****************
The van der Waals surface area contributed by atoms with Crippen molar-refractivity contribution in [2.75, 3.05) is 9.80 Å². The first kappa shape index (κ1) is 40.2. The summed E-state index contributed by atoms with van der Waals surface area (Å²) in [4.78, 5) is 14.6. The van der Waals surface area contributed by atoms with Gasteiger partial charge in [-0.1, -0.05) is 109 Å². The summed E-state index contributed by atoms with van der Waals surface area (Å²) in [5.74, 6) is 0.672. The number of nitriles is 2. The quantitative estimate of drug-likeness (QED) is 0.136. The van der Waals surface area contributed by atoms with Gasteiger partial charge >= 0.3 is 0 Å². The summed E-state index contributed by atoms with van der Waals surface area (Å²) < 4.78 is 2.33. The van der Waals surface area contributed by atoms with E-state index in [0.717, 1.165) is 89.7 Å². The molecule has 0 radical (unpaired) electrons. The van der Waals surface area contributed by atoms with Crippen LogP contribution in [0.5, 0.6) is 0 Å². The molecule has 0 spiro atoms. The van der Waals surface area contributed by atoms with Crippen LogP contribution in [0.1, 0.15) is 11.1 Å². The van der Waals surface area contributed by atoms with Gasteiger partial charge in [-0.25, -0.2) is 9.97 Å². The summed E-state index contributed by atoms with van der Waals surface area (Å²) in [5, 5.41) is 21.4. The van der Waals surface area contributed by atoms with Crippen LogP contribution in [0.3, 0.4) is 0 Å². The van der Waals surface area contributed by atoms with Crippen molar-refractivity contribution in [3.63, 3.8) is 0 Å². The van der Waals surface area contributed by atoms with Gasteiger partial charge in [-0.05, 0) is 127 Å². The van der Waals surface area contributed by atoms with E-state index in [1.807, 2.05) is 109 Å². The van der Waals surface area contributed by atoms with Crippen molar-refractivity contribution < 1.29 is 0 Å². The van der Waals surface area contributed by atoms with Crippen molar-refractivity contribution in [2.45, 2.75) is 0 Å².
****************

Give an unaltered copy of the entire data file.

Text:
The van der Waals surface area contributed by atoms with Crippen molar-refractivity contribution in [2.75, 3.05) is 9.80 Å². The first kappa shape index (κ1) is 40.2. The summed E-state index contributed by atoms with van der Waals surface area (Å²) in [4.78, 5) is 14.6. The van der Waals surface area contributed by atoms with Gasteiger partial charge in [-0.1, -0.05) is 109 Å². The summed E-state index contributed by atoms with van der Waals surface area (Å²) in [5.74, 6) is 0.672. The number of nitriles is 2. The quantitative estimate of drug-likeness (QED) is 0.136. The van der Waals surface area contributed by atoms with Gasteiger partial charge >= 0.3 is 0 Å². The summed E-state index contributed by atoms with van der Waals surface area (Å²) < 4.78 is 2.33. The van der Waals surface area contributed by atoms with E-state index in [0.717, 1.165) is 89.7 Å². The molecule has 0 radical (unpaired) electrons. The van der Waals surface area contributed by atoms with Crippen LogP contribution in [0.5, 0.6) is 0 Å². The molecule has 0 spiro atoms. The van der Waals surface area contributed by atoms with Crippen LogP contribution in [0.1, 0.15) is 11.1 Å². The van der Waals surface area contributed by atoms with Gasteiger partial charge in [-0.25, -0.2) is 9.97 Å². The summed E-state index contributed by atoms with van der Waals surface area (Å²) in [5, 5.41) is 21.4. The van der Waals surface area contributed by atoms with Crippen LogP contribution in [0.3, 0.4) is 0 Å². The van der Waals surface area contributed by atoms with Crippen molar-refractivity contribution in [3.63, 3.8) is 0 Å². The van der Waals surface area contributed by atoms with Gasteiger partial charge in [-0.05, 0) is 127 Å². The van der Waals surface area contributed by atoms with E-state index in [1.807, 2.05) is 109 Å². The van der Waals surface area contributed by atoms with Crippen molar-refractivity contribution < 1.29 is 0 Å². The van der Waals surface area contributed by atoms with Crippen molar-refractivity contribution in [2.45, 2.75) is 0 Å².